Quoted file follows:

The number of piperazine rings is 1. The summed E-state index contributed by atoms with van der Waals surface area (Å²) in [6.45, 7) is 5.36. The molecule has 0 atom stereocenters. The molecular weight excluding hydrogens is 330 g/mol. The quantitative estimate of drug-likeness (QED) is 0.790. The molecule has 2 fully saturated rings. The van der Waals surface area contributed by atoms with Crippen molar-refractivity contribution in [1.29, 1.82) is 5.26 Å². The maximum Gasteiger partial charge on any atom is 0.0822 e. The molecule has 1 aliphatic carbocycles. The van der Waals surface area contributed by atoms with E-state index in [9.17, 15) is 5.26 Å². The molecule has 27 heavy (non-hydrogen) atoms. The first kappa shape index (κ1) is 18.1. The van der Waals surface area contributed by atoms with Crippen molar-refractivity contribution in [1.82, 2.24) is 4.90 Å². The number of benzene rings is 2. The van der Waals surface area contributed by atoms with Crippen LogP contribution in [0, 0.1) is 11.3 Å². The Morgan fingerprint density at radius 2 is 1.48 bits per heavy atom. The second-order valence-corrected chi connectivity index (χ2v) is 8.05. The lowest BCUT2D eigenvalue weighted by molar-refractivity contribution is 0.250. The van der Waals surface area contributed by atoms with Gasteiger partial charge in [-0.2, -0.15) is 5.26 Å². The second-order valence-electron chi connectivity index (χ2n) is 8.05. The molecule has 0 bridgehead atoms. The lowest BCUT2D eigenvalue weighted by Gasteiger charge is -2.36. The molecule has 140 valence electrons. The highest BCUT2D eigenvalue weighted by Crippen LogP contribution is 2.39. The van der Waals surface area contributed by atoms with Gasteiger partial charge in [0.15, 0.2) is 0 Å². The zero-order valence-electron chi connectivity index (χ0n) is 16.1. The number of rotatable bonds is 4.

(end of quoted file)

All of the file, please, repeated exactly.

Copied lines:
The number of piperazine rings is 1. The summed E-state index contributed by atoms with van der Waals surface area (Å²) in [6.45, 7) is 5.36. The molecule has 0 atom stereocenters. The molecular weight excluding hydrogens is 330 g/mol. The quantitative estimate of drug-likeness (QED) is 0.790. The molecule has 2 fully saturated rings. The van der Waals surface area contributed by atoms with Crippen molar-refractivity contribution in [1.29, 1.82) is 5.26 Å². The maximum Gasteiger partial charge on any atom is 0.0822 e. The molecule has 1 aliphatic carbocycles. The van der Waals surface area contributed by atoms with E-state index in [9.17, 15) is 5.26 Å². The molecule has 27 heavy (non-hydrogen) atoms. The first kappa shape index (κ1) is 18.1. The van der Waals surface area contributed by atoms with Crippen molar-refractivity contribution in [1.82, 2.24) is 4.90 Å². The number of benzene rings is 2. The van der Waals surface area contributed by atoms with Crippen LogP contribution in [0, 0.1) is 11.3 Å². The Morgan fingerprint density at radius 2 is 1.48 bits per heavy atom. The second-order valence-corrected chi connectivity index (χ2v) is 8.05. The lowest BCUT2D eigenvalue weighted by molar-refractivity contribution is 0.250. The van der Waals surface area contributed by atoms with Gasteiger partial charge in [-0.2, -0.15) is 5.26 Å². The second-order valence-electron chi connectivity index (χ2n) is 8.05. The molecule has 0 bridgehead atoms. The lowest BCUT2D eigenvalue weighted by Gasteiger charge is -2.36. The molecule has 140 valence electrons. The highest BCUT2D eigenvalue weighted by Crippen LogP contribution is 2.39. The van der Waals surface area contributed by atoms with Gasteiger partial charge in [0.15, 0.2) is 0 Å². The zero-order valence-electron chi connectivity index (χ0n) is 16.1. The number of rotatable bonds is 4.